Representatives from 43 of Burgundy’s finest domaines came to New York in the first week of March for the 20th annual La Paulée de New York.
A homage to the traditional Burgundian end-of-year harvest festival, this year’s five-day celebration featured 13 events, from seminars to lunches and dinners.
The top-ticket package, which included four dinners, two tastings, one seminar and a lunch, sold for $22,000 (£17,250).
But not everything was expensive: guests could attend a seminar on the geology of Volnay with Frédéric, Chantal and Clotilde Lafarge of Domaine Michel Lafarge for $225 (£175).
Despite the sometimes-elevated ticket prices, each event was sold out, regardless of the growing concerns about COVID-19, which now means New York is shutting restaurants, bars and schools.
The central event of the five-day celebration is the gala dinner, this year attracting 400 people, described by wine critic Robert Parker as ‘…the dinner/tasting of a lifetime’.
Keynote speaker Aubert de Villaine of Domaine de la Romanée-Conti spoke movingly about how La Paulée embodies the Burgundian culture of sharing.
With each of the 43 attending domaines providing gems from their cellar, often in large format, there was plenty of wine to go around.
Many collectors, such as Jim Finkel of New York, used the occasion to bring out long-treasured bottles of DRC, while I also spied Domaine Drouhin’s Musigny 1971, Leroy’s La Romanée 1953 and Ramonet’s Montrachet 1992 out of magnum – my wine of the night.
Wine service was assured by head sommeliers David Gordon, Patrick Cappiello, Hristo Zisovski, Jennifer Ely and Kimberly Prokoshyn, who directed an array of pourers.
The food was prepared by Junghyun Park of New York’s Michelin two-star Atomix, David Kinch of three-star Manresa in California and the Troisgros of their eponymous restaurant in Roanne. Cheese was provided by Soyoung Scanlan of Andante Dariy in California, and dessert by Apollonia Poilâne of the famous Parisian bakery.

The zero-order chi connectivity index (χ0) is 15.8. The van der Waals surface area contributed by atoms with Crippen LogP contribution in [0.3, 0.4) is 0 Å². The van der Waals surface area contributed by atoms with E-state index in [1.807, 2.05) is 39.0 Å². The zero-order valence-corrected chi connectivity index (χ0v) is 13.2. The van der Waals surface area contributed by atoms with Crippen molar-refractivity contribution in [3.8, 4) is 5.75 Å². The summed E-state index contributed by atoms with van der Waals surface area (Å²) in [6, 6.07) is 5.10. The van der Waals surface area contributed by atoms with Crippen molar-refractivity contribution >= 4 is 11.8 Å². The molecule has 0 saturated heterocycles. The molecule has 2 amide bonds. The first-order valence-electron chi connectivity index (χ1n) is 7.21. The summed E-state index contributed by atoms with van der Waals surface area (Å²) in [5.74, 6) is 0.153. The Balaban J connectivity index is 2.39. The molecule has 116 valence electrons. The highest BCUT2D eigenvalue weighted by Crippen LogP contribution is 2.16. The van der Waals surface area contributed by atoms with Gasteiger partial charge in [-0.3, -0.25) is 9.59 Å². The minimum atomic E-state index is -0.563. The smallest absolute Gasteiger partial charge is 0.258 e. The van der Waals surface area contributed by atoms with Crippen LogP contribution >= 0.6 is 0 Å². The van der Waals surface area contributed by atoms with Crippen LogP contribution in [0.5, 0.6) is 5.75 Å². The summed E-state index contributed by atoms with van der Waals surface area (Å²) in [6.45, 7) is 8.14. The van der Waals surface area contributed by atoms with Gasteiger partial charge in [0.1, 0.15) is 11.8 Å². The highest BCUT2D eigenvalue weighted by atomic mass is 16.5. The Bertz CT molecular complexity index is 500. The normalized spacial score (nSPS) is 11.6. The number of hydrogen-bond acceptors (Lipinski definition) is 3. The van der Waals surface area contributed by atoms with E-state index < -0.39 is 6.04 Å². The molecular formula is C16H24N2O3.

La Paulée de New York was originated and orchestrated by wine importer and sommelier Daniel Johnnes, who was wine director for Drew Nieporent’s Myriad Restaurant Group and its flagship restaurant Montrachet between 1985 and 2005.
In 2000, Johnnes had the idea of creating a version of the traditional Burgundian end-of-harvest festival called La Paulée. Named for a frying pan (poêle in French) it is, in the simplest terms, a highly developed harvest celebration.
The custom of a festive dinner to celebrate the end of the harvest was revived in 1923 by Jules Lafon, the grandfather of Dominique Lafon and, over time, it was enshrined in Burgundian tradition as one of the Trois Glorieuses (the glorious three days) capping off the weekend that also featured the auction of the wine of the Hospices de Beaune and the autumn gathering of the Confrérie des Chevaliers du Tastevin.
Johnnes and his Burgundian vintner friends, including Christophe Roumier, Dominique Lafon, Etienne Grivot, Jean-Pierre de Smet (of Domaine de l’Arlot), Patrick Bize, Jeremy Seysses of Domaine Dujac, Jean-Marc Roulot and Alain Graillot of the Northern Rhône created the New York version as an homage to the Burgundian original.
One of the dinners this year featured these original vintners, with Chisa Bize taking the place of her husband Patrick, who died in 2013.